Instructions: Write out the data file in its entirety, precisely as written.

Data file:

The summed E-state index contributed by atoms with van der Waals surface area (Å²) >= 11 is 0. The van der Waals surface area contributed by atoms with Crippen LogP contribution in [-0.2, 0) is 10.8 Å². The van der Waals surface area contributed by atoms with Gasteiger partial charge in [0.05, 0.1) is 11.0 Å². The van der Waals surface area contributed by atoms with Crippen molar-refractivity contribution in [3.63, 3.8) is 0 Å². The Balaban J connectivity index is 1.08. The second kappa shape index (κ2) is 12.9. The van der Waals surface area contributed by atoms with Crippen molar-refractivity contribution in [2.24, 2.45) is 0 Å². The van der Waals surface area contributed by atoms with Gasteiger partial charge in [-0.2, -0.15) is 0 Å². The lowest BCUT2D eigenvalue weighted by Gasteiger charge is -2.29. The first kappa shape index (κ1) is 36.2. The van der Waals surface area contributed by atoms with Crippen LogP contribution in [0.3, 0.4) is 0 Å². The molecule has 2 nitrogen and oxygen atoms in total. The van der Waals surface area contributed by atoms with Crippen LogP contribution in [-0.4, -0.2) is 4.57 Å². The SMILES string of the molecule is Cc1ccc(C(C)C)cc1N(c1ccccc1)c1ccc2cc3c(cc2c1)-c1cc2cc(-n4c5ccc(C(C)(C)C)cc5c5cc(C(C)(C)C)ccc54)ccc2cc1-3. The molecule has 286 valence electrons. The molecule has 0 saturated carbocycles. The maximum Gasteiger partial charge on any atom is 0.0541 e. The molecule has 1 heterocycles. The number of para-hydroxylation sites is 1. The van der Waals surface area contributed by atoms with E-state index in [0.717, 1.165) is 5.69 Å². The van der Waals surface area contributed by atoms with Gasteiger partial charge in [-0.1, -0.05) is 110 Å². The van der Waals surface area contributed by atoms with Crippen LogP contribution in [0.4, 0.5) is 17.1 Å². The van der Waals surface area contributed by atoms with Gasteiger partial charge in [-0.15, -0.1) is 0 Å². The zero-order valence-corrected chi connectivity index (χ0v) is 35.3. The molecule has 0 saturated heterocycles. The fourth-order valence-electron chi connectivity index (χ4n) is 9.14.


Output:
The summed E-state index contributed by atoms with van der Waals surface area (Å²) >= 11 is 0. The van der Waals surface area contributed by atoms with Crippen LogP contribution in [-0.2, 0) is 10.8 Å². The van der Waals surface area contributed by atoms with Gasteiger partial charge in [0.05, 0.1) is 11.0 Å². The van der Waals surface area contributed by atoms with Crippen molar-refractivity contribution in [3.63, 3.8) is 0 Å². The Balaban J connectivity index is 1.08. The second kappa shape index (κ2) is 12.9. The van der Waals surface area contributed by atoms with Crippen molar-refractivity contribution in [2.24, 2.45) is 0 Å². The van der Waals surface area contributed by atoms with Gasteiger partial charge in [-0.2, -0.15) is 0 Å². The lowest BCUT2D eigenvalue weighted by Gasteiger charge is -2.29. The first kappa shape index (κ1) is 36.2. The van der Waals surface area contributed by atoms with Crippen LogP contribution in [0.3, 0.4) is 0 Å². The molecule has 2 nitrogen and oxygen atoms in total. The van der Waals surface area contributed by atoms with Crippen LogP contribution in [-0.4, -0.2) is 4.57 Å². The SMILES string of the molecule is Cc1ccc(C(C)C)cc1N(c1ccccc1)c1ccc2cc3c(cc2c1)-c1cc2cc(-n4c5ccc(C(C)(C)C)cc5c5cc(C(C)(C)C)ccc54)ccc2cc1-3. The molecule has 286 valence electrons. The molecule has 0 saturated carbocycles. The maximum Gasteiger partial charge on any atom is 0.0541 e. The molecule has 1 heterocycles. The number of para-hydroxylation sites is 1. The van der Waals surface area contributed by atoms with E-state index in [0.717, 1.165) is 5.69 Å². The van der Waals surface area contributed by atoms with Gasteiger partial charge in [-0.1, -0.05) is 110 Å². The van der Waals surface area contributed by atoms with Crippen LogP contribution in [0.4, 0.5) is 17.1 Å². The van der Waals surface area contributed by atoms with Gasteiger partial charge in [-0.15, -0.1) is 0 Å². The zero-order valence-corrected chi connectivity index (χ0v) is 35.3. The molecule has 0 saturated heterocycles. The fourth-order valence-electron chi connectivity index (χ4n) is 9.14.